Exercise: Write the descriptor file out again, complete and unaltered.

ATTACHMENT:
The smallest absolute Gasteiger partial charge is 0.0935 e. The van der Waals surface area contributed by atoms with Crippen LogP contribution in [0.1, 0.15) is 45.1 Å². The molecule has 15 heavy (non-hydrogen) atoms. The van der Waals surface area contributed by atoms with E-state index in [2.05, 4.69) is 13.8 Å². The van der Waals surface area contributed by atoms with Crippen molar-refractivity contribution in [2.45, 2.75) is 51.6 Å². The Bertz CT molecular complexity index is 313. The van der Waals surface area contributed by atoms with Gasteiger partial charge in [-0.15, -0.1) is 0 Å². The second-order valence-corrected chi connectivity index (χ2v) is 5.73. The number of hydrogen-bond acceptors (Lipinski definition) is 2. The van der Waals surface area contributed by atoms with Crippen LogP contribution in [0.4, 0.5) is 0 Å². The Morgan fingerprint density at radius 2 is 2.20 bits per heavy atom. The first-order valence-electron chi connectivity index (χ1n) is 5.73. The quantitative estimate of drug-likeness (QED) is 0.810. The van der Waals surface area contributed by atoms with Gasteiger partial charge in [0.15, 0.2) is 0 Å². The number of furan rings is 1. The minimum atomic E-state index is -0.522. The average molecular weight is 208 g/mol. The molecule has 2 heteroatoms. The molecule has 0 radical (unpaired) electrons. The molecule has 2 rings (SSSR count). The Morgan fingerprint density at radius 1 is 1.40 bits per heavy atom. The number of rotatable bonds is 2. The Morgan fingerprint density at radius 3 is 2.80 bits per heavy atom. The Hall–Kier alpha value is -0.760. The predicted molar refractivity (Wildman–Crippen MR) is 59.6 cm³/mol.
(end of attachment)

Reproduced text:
The smallest absolute Gasteiger partial charge is 0.0935 e. The van der Waals surface area contributed by atoms with Crippen LogP contribution in [0.1, 0.15) is 45.1 Å². The molecule has 15 heavy (non-hydrogen) atoms. The van der Waals surface area contributed by atoms with E-state index in [2.05, 4.69) is 13.8 Å². The van der Waals surface area contributed by atoms with Crippen molar-refractivity contribution in [2.45, 2.75) is 51.6 Å². The Bertz CT molecular complexity index is 313. The van der Waals surface area contributed by atoms with Gasteiger partial charge in [-0.15, -0.1) is 0 Å². The second-order valence-corrected chi connectivity index (χ2v) is 5.73. The number of hydrogen-bond acceptors (Lipinski definition) is 2. The van der Waals surface area contributed by atoms with Crippen LogP contribution in [0.4, 0.5) is 0 Å². The Morgan fingerprint density at radius 2 is 2.20 bits per heavy atom. The first-order valence-electron chi connectivity index (χ1n) is 5.73. The quantitative estimate of drug-likeness (QED) is 0.810. The van der Waals surface area contributed by atoms with Gasteiger partial charge in [0.15, 0.2) is 0 Å². The number of furan rings is 1. The minimum atomic E-state index is -0.522. The average molecular weight is 208 g/mol. The molecule has 2 heteroatoms. The molecule has 0 radical (unpaired) electrons. The molecule has 2 rings (SSSR count). The Morgan fingerprint density at radius 1 is 1.40 bits per heavy atom. The number of rotatable bonds is 2. The Morgan fingerprint density at radius 3 is 2.80 bits per heavy atom. The Hall–Kier alpha value is -0.760. The predicted molar refractivity (Wildman–Crippen MR) is 59.6 cm³/mol.